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Hush hush

It seems like we end up picking on people a little here at Hush Hush, but word reaches us that Ian McPherson, one of the directors of Mortgagematch Homeloans (he’s on the front cover of the magazine if you skipped it) and likely to soon be known as Snoopy – found himself a little bit early for an afternoon function hosted by edeus. Given the circumstances and the fact he had been out quite late the evening before, McPherson thought he would nip up to his hotel room for a quick power nap. Unfortunately he was more tired than he realised and virtually fell into a coma with all attempts to rouse him through his mobile phone failing miserably. He woke up with a start but not a couple of hours later, oh no. Instead McPherson woke up at 1 am!

Meanwhile, Bob Sturgess, director of marketing at Money Partners, was the closest to losing his temper Hush Hush thinks it has ever seen him. The usually amiable Sturgess, was furious when he discovered the guests he had invited to the Henley Regatta had been brought to the event in a people carrier rather than the mini-bus he had ordered. Thankfully the cramped travelling conditions were the only hitch in an otherwise great day, and once the champagne was flowing and all guests were happily ensconced in the pavilion box reserved for Money Partners and its guests Sturgess resumed his usual good humour. Phew!

Losing your glasses is never a nice thing but there are some quite stylish ways to do it as Robert Thickett, deputy editor of Mortgage Strategy recently discovered. When, along with the rest of the MS team, he was a guest of GMAC-RFC at Thorpe Park. Thicket got aboard a ride only to see his glasses fall away from him to the ground as he was being hurled through mid-air. Hush Hush hears Thichett and news editor Rebecca Atkinson then attended a performance of the Jools Holland Swing band at Kew as guests of AXA and Abbey respectively where Atkinson complained about having a headache. Given Thickett drove back from Thorpe Park to London without the aid of his specs, the headache might be understandable.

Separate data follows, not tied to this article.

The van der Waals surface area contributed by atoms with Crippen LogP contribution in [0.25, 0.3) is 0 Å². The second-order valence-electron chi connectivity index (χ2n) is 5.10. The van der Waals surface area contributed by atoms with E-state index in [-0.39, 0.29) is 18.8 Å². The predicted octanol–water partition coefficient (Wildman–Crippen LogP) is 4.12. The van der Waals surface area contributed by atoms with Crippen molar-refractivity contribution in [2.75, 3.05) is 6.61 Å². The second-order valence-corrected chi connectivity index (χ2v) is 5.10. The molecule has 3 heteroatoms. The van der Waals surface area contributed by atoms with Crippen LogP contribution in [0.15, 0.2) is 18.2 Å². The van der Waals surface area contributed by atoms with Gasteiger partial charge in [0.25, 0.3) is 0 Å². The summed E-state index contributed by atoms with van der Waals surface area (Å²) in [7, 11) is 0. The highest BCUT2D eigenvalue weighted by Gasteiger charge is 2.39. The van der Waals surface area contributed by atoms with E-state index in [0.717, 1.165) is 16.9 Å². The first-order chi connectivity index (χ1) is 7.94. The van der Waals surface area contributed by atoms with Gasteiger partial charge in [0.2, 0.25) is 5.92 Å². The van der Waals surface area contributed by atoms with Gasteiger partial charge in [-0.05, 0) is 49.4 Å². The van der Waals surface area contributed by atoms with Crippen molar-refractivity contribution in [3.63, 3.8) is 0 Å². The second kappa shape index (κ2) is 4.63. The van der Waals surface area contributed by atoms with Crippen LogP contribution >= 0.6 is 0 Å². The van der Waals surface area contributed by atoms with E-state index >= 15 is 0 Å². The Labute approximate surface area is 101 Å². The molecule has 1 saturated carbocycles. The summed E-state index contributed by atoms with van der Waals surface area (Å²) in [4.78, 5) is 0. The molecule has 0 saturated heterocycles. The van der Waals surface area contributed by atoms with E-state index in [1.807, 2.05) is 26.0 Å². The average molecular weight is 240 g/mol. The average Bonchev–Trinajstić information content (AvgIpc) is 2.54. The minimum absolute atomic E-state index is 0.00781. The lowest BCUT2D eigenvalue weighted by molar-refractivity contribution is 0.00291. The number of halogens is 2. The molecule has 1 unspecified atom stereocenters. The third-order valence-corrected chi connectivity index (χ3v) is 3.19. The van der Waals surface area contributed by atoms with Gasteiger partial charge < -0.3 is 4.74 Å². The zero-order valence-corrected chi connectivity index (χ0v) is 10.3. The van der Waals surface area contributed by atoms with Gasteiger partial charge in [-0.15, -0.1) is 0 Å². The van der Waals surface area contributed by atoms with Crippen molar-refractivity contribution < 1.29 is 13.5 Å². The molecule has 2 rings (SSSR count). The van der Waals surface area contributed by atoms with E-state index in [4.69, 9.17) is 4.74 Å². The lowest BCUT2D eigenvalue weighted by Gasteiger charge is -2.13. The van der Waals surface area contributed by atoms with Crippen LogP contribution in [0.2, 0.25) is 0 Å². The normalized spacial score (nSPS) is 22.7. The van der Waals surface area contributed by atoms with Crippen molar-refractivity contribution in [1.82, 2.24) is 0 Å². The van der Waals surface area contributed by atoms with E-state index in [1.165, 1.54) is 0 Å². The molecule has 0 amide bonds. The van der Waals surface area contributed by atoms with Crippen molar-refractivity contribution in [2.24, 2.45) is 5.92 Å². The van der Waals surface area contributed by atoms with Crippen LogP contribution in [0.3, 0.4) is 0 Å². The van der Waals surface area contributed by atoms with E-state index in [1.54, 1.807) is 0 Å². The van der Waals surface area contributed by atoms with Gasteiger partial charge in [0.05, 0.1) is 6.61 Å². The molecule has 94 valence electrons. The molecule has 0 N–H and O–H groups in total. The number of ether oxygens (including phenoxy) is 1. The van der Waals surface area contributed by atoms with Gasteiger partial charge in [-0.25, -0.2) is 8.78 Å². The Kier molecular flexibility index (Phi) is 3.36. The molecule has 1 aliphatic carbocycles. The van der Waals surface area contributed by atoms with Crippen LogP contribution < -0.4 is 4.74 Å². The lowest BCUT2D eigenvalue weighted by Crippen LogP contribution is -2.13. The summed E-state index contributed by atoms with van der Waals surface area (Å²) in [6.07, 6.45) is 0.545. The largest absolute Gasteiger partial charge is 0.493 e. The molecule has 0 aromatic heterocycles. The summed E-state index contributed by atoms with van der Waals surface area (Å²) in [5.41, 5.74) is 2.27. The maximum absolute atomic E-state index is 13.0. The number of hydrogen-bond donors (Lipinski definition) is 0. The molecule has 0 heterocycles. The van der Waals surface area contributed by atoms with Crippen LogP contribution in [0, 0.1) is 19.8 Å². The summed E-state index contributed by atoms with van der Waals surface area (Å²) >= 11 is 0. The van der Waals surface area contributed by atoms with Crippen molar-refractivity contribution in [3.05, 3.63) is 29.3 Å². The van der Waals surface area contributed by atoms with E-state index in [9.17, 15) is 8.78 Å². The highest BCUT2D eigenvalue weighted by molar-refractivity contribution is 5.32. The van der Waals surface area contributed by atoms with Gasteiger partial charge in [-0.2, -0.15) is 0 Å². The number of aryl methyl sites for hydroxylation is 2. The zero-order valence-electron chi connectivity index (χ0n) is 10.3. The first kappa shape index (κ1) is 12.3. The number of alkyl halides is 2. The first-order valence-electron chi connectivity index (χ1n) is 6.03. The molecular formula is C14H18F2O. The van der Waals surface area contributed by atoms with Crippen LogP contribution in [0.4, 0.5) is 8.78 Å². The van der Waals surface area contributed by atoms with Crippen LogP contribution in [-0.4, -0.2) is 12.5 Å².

Flipping hell

Flipping, a form of fraud that sees dodgy brokers making big bucks from vastly inflated property prices, is a major problem in the US. Now it’s over here, what’s being done to combat it? Lee Jones finds out

UK braced for flipping fraud

Fraud specialist Haymarket Management Services has urged the mortgage industry to be wary of fraudsters trying to ‘flip’ properties for a profit.Flipping is a phenomenon sweeping the US where criminal gangs including mortgage brokers fraudulently inflate house prices.The properties are resold among gang members at inflated prices, generating huge profits when they are finally bought […]

AMI says RDR is bigger threat than regulation

Chris Cummings, director-general of the Association of Mortgage Intermediaries, has warned the industry that the Retail Distribution Review poses a bigger threat than regulation.Last week, the Financial Services Authority outlined proposed changes to the retail investment market that include differentiating between independent advisers who don’t charge commission and those who do.It also proposes to introduce […]

Edeus gets rid of charges for AVMs

Edeus has dropped charges for automated valuation model decisions in line with its standard valuation costs.It was the second lender to launch point-of-sale offers using AVMs last September, a week after GMAC-RFC.However, its tiered fee structure, which meant a POS-O using a standard valuation would cost customers £460 while an AVM POS-O would cost between […]

Survey cover

EEF/Jelf Employee Benefits Sickness Absence Survey 2015

EEF stated in its 2015 EEF Manifesto that the UK’s growth prospects depend on people being fit, working and productive. Keeping people in work and helping people return to work is very important for the manufacturing sector. It means boosting productivity by getting people back into work as early as is possible, as well as fostering workplace cultures and environments that proactively manage individuals’ health conditions so that all can benefit from lower sickness absence outcomes.


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